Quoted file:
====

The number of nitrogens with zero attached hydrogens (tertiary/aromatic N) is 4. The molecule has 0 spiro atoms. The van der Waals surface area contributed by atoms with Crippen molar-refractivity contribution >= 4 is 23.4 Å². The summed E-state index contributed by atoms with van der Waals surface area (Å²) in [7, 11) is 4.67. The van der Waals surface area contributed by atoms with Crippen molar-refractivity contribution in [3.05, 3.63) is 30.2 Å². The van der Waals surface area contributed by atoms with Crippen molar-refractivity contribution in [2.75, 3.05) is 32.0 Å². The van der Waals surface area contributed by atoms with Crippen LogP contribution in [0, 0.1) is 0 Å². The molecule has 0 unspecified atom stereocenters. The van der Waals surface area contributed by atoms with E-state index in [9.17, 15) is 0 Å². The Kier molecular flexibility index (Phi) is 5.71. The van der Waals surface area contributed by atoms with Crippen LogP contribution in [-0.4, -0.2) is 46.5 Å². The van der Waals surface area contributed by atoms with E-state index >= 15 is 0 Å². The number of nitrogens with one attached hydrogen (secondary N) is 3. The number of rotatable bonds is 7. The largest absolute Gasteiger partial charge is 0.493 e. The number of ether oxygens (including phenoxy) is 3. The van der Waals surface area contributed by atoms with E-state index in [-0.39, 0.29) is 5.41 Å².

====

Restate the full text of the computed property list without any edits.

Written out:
The number of nitrogens with zero attached hydrogens (tertiary/aromatic N) is 4. The molecule has 0 spiro atoms. The van der Waals surface area contributed by atoms with Crippen molar-refractivity contribution >= 4 is 23.4 Å². The summed E-state index contributed by atoms with van der Waals surface area (Å²) in [7, 11) is 4.67. The van der Waals surface area contributed by atoms with Crippen molar-refractivity contribution in [3.05, 3.63) is 30.2 Å². The van der Waals surface area contributed by atoms with Crippen molar-refractivity contribution in [2.75, 3.05) is 32.0 Å². The van der Waals surface area contributed by atoms with Crippen LogP contribution in [0, 0.1) is 0 Å². The molecule has 0 unspecified atom stereocenters. The van der Waals surface area contributed by atoms with E-state index in [9.17, 15) is 0 Å². The Kier molecular flexibility index (Phi) is 5.71. The van der Waals surface area contributed by atoms with Crippen LogP contribution in [-0.4, -0.2) is 46.5 Å². The van der Waals surface area contributed by atoms with E-state index >= 15 is 0 Å². The number of nitrogens with one attached hydrogen (secondary N) is 3. The number of rotatable bonds is 7. The largest absolute Gasteiger partial charge is 0.493 e. The number of ether oxygens (including phenoxy) is 3. The van der Waals surface area contributed by atoms with E-state index in [-0.39, 0.29) is 5.41 Å².